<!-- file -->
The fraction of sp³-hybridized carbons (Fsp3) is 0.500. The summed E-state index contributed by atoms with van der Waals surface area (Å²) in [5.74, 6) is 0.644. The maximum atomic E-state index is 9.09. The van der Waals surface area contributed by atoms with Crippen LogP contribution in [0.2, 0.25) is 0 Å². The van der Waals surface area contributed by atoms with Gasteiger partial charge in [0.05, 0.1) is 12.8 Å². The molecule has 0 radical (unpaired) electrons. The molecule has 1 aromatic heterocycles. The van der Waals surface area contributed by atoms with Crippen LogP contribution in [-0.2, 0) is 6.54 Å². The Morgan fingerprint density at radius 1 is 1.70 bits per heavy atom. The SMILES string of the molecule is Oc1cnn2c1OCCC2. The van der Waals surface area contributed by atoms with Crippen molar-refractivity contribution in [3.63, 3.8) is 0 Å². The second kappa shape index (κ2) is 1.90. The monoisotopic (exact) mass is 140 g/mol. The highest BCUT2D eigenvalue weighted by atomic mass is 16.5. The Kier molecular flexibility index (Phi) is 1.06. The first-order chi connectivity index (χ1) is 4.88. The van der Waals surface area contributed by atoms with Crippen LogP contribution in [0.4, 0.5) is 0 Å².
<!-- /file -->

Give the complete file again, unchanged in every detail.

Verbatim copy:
The fraction of sp³-hybridized carbons (Fsp3) is 0.500. The summed E-state index contributed by atoms with van der Waals surface area (Å²) in [5.74, 6) is 0.644. The maximum atomic E-state index is 9.09. The van der Waals surface area contributed by atoms with Crippen LogP contribution in [0.2, 0.25) is 0 Å². The van der Waals surface area contributed by atoms with Gasteiger partial charge in [0.05, 0.1) is 12.8 Å². The molecule has 0 radical (unpaired) electrons. The molecule has 1 aromatic heterocycles. The van der Waals surface area contributed by atoms with Crippen LogP contribution in [-0.2, 0) is 6.54 Å². The Morgan fingerprint density at radius 1 is 1.70 bits per heavy atom. The SMILES string of the molecule is Oc1cnn2c1OCCC2. The van der Waals surface area contributed by atoms with Crippen molar-refractivity contribution in [3.63, 3.8) is 0 Å². The second kappa shape index (κ2) is 1.90. The monoisotopic (exact) mass is 140 g/mol. The highest BCUT2D eigenvalue weighted by atomic mass is 16.5. The Kier molecular flexibility index (Phi) is 1.06. The first-order chi connectivity index (χ1) is 4.88. The van der Waals surface area contributed by atoms with Crippen LogP contribution in [0.4, 0.5) is 0 Å².